From time-to-time we answer questions related to business law — and this one deals with lulling, equitable estoppel, breach of contract, and fraud. Right up our alley! The petitioner wrote:
I have an affidavit of trust signed with my employer for money that I gave him 100k cash. The Affidavit of trust states that I can ask for the money back only after 6 years after his business starts which would be in 2011. I have done that several times, but each time he comes up with the excuse that the business is not doing well etc… This time I am determined — especially now that I heard he moved to Pennsylvania, sold his house in the area, and now he is not paying rent for the restaurant where I work (we received and eviction notice). Is he going to just declare bankruptcy? What are the ways for me to get my money back?
This is a great question! We just finished a multi-year LLC/corporate lawsuit covering just these questions last week — a major jury victory in Washington, DC. There are actually three questions in what you wrote — and so I’ll cover each briefly.
First, you need address the problem of statute of limitations. You were a bit confusing in your time frames. Did you loan this fella money which was suppose to come due in 2011? If so, you need to move very quickly, as VA has stringent guidelines regarding statute of limitations. However, if you have been trying to collect from 2011, it is entirely likely you can win on a “lulling” — a form of equitable estoppel that stops (or “tolls”) the statute of limitation clock. You’ll need to talk to us more about this, but the theory is alive and well, and we won a major law suit in 2014 based on lulling. This will also play-out in bankruptcy court (see below).
Second, you asked about the money. I’m not sure what you think you signed (an “affidavit of trust” sounds very squirrely), but if it was a contract of some kind, you can sue for breach. You may also be able to sue for material misrepresentation (fraud), and fraud in the inducement (also, well…fraud). We would need to see the contract, and determine how, if at all, you are constrained by the terms. This is a good time to kick yourself for not consulting with an attorney before entering a deal involving $100K. Always, always, always spend the couple of hundred it takes to make these deals work properly in the beginning. That’s too much money to rely on the signer’s “good faith.”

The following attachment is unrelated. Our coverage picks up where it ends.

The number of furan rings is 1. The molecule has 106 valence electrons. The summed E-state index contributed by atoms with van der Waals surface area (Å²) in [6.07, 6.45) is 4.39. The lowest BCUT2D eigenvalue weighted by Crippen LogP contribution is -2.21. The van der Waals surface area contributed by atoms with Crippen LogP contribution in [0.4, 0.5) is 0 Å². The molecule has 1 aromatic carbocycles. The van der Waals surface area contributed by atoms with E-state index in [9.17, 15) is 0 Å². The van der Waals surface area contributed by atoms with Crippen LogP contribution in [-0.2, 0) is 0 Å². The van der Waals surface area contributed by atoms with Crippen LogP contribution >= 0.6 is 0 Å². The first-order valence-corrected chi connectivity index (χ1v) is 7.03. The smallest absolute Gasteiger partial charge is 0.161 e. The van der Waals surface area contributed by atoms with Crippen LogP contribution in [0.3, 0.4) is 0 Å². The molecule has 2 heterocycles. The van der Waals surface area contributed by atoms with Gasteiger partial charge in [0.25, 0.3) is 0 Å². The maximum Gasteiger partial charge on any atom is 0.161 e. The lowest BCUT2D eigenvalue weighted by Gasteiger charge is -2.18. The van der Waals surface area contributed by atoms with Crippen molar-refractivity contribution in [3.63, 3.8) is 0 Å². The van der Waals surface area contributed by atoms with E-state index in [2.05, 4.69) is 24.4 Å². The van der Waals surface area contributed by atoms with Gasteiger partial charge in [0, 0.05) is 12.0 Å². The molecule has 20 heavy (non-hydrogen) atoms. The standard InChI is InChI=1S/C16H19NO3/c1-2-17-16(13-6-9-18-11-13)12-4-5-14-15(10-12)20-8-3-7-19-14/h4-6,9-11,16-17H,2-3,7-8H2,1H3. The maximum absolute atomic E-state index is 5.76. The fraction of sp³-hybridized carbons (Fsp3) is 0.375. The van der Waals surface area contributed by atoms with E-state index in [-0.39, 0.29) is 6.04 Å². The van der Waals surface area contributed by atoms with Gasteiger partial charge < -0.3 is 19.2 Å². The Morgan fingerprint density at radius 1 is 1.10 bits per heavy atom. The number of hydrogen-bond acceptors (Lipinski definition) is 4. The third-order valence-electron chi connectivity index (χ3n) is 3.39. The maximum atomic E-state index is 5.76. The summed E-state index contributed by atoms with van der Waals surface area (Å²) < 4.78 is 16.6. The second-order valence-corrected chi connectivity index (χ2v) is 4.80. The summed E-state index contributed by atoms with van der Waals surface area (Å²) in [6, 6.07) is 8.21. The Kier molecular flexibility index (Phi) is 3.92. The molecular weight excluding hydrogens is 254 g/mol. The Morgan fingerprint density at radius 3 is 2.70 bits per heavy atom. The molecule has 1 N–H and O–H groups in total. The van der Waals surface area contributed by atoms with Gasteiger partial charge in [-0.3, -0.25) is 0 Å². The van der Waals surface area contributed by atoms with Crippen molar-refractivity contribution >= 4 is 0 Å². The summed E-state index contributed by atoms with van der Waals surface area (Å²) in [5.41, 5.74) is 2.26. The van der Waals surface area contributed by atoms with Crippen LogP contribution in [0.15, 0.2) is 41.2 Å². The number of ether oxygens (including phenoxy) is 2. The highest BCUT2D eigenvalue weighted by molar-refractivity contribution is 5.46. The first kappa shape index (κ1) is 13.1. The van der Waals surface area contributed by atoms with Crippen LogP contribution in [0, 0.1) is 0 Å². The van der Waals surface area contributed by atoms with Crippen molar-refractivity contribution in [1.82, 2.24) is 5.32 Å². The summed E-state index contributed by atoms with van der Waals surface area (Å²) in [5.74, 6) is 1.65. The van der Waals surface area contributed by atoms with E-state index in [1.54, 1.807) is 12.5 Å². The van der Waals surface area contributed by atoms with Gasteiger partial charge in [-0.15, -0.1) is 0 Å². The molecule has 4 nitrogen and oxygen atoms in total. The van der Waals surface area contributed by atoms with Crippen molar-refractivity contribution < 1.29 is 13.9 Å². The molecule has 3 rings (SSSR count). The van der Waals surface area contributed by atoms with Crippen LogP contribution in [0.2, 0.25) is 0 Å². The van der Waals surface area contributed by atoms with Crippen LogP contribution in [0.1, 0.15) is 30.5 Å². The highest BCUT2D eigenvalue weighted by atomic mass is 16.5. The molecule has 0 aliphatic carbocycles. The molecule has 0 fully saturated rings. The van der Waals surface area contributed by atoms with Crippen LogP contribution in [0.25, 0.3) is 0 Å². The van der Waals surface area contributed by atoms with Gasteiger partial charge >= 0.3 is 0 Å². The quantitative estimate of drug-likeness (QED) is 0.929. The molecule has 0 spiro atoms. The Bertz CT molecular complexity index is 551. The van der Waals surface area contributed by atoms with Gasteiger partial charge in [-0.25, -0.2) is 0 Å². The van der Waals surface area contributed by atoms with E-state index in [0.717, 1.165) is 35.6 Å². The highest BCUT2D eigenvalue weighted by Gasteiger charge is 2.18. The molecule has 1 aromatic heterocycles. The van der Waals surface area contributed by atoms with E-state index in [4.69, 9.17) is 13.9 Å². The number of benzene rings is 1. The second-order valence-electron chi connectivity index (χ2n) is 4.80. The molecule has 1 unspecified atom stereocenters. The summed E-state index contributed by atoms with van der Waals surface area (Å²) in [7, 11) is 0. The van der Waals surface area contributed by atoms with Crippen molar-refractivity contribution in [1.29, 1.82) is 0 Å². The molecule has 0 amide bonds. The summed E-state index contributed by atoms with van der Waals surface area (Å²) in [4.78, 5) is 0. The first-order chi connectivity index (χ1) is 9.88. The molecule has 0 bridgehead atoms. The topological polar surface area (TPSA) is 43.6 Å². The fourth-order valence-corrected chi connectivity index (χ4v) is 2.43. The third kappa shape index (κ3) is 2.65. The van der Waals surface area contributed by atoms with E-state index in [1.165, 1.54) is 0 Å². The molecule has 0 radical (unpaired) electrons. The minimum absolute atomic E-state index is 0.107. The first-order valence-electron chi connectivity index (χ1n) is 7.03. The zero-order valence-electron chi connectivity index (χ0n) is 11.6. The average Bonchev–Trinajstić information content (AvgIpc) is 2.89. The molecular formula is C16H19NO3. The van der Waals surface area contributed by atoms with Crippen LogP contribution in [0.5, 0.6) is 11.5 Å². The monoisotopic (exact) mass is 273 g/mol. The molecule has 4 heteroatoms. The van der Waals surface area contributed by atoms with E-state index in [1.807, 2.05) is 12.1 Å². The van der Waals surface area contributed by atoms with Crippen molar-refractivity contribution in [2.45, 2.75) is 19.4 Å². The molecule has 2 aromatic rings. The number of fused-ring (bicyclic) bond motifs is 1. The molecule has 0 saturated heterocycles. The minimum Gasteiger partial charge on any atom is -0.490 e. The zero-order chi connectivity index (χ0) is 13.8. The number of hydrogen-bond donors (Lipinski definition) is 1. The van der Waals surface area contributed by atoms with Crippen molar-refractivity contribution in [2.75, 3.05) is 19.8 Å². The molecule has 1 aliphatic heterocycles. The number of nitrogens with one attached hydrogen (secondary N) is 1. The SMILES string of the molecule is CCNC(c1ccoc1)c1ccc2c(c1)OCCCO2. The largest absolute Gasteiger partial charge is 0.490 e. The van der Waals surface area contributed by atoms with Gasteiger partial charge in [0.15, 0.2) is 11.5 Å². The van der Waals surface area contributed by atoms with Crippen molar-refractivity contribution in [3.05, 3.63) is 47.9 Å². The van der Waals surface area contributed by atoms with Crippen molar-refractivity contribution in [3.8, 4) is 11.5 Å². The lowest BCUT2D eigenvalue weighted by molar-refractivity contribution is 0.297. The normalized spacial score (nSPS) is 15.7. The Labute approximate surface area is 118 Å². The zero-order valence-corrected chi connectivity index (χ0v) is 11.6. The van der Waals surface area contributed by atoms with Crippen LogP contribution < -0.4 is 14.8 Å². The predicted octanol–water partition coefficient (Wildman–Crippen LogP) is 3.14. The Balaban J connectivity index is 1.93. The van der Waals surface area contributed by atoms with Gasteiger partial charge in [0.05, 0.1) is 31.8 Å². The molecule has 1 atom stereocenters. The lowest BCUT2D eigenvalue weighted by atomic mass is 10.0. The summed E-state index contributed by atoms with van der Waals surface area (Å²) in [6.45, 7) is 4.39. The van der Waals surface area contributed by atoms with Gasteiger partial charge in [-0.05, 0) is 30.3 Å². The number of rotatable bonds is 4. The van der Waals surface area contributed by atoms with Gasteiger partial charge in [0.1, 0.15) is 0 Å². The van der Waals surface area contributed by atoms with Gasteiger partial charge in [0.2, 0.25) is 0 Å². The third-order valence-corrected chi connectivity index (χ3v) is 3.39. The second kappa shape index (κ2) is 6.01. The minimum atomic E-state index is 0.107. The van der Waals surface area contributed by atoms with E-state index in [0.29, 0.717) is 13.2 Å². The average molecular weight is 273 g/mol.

Thirdly, as for bankruptcy, it depends on what type of experience he hires for a bankruptcy attorney (i.e. their understanding of the various form of exclusions/objections to discharge of debts). A mere breach of contract won’t be excluded from discharge, however, equitable tolling and possibly fraud/misrepresentation certainly can, and should be argued (we’ve won those, too — so I can assure you, it works!). Challenging his potential bankruptcy requires a fight in bankruptcy court – and that is different than a fight in state court (which you would also need to do for points 1 and 2 above). This are called “multi-dimensional cases” as they involve state law cases and strategies (state court) that then bleed into bankruptcy court (federal court).
A couple of important reminders here — remember that you need to file -asap-. This is because (a) your time is running out under the statute of limitations (presumably), but more importantly, (b) your must have a state suit underway PRIOR to his filing bankruptcy or you are largely in trouble. Although you could technically do the entire state AND bankruptcy fight in bankruptcy court, this is not the preferred method, and you should not expect a very sympathetic bankruptcy judge.
If you need help with your state claim (breach of contract, and various forms of fraud), equitable estoppel (lulling), or the bankruptcy motions to object to this fellow’s discharge, give us a ring at 703-402-2723 or email email@example.com. We’d be glad to help!